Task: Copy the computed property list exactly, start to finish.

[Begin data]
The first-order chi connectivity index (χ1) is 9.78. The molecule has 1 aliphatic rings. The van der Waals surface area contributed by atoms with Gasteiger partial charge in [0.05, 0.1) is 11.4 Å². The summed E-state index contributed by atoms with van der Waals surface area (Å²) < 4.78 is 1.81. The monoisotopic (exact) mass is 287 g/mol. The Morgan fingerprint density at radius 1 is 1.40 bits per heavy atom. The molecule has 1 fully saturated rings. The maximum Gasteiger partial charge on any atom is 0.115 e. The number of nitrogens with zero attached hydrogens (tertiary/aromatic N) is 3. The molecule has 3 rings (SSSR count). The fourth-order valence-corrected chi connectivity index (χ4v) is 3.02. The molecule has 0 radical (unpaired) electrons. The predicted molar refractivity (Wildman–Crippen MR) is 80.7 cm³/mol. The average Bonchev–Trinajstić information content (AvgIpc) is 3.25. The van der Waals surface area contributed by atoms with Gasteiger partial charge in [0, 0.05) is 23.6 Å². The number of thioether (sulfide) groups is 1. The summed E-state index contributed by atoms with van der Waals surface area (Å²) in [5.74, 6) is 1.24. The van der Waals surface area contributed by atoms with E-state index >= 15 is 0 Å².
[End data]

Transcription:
The first-order chi connectivity index (χ1) is 9.78. The molecule has 1 aliphatic rings. The van der Waals surface area contributed by atoms with Gasteiger partial charge in [0.05, 0.1) is 11.4 Å². The summed E-state index contributed by atoms with van der Waals surface area (Å²) < 4.78 is 1.81. The monoisotopic (exact) mass is 287 g/mol. The Morgan fingerprint density at radius 1 is 1.40 bits per heavy atom. The molecule has 1 fully saturated rings. The maximum Gasteiger partial charge on any atom is 0.115 e. The number of nitrogens with zero attached hydrogens (tertiary/aromatic N) is 3. The molecule has 3 rings (SSSR count). The fourth-order valence-corrected chi connectivity index (χ4v) is 3.02. The molecule has 0 radical (unpaired) electrons. The predicted molar refractivity (Wildman–Crippen MR) is 80.7 cm³/mol. The average Bonchev–Trinajstić information content (AvgIpc) is 3.25. The van der Waals surface area contributed by atoms with Gasteiger partial charge in [0, 0.05) is 23.6 Å². The number of thioether (sulfide) groups is 1. The summed E-state index contributed by atoms with van der Waals surface area (Å²) in [5.74, 6) is 1.24. The van der Waals surface area contributed by atoms with E-state index >= 15 is 0 Å².